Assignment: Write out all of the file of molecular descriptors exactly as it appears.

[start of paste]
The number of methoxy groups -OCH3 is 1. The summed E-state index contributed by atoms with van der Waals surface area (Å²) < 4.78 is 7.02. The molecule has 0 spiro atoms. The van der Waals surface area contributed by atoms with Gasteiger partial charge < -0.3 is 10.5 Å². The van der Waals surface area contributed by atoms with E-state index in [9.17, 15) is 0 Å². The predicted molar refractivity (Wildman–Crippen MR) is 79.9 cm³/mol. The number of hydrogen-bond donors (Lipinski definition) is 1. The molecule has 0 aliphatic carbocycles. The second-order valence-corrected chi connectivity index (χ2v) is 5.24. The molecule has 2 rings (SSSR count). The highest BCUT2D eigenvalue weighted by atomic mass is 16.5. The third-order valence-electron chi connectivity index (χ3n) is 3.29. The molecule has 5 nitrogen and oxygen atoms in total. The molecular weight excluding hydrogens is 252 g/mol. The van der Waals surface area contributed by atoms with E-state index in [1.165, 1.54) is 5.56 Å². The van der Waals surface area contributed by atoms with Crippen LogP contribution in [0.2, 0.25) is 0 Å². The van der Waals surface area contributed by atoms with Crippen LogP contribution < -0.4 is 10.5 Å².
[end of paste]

The number of methoxy groups -OCH3 is 1. The summed E-state index contributed by atoms with van der Waals surface area (Å²) < 4.78 is 7.02. The molecule has 0 spiro atoms. The van der Waals surface area contributed by atoms with Gasteiger partial charge < -0.3 is 10.5 Å². The van der Waals surface area contributed by atoms with E-state index in [9.17, 15) is 0 Å². The predicted molar refractivity (Wildman–Crippen MR) is 79.9 cm³/mol. The number of hydrogen-bond donors (Lipinski definition) is 1. The molecule has 0 aliphatic carbocycles. The second-order valence-corrected chi connectivity index (χ2v) is 5.24. The molecule has 2 rings (SSSR count). The highest BCUT2D eigenvalue weighted by atomic mass is 16.5. The third-order valence-electron chi connectivity index (χ3n) is 3.29. The molecule has 5 nitrogen and oxygen atoms in total. The molecular weight excluding hydrogens is 252 g/mol. The van der Waals surface area contributed by atoms with E-state index in [1.165, 1.54) is 5.56 Å². The van der Waals surface area contributed by atoms with Crippen LogP contribution in [0.2, 0.25) is 0 Å². The van der Waals surface area contributed by atoms with Crippen LogP contribution < -0.4 is 10.5 Å².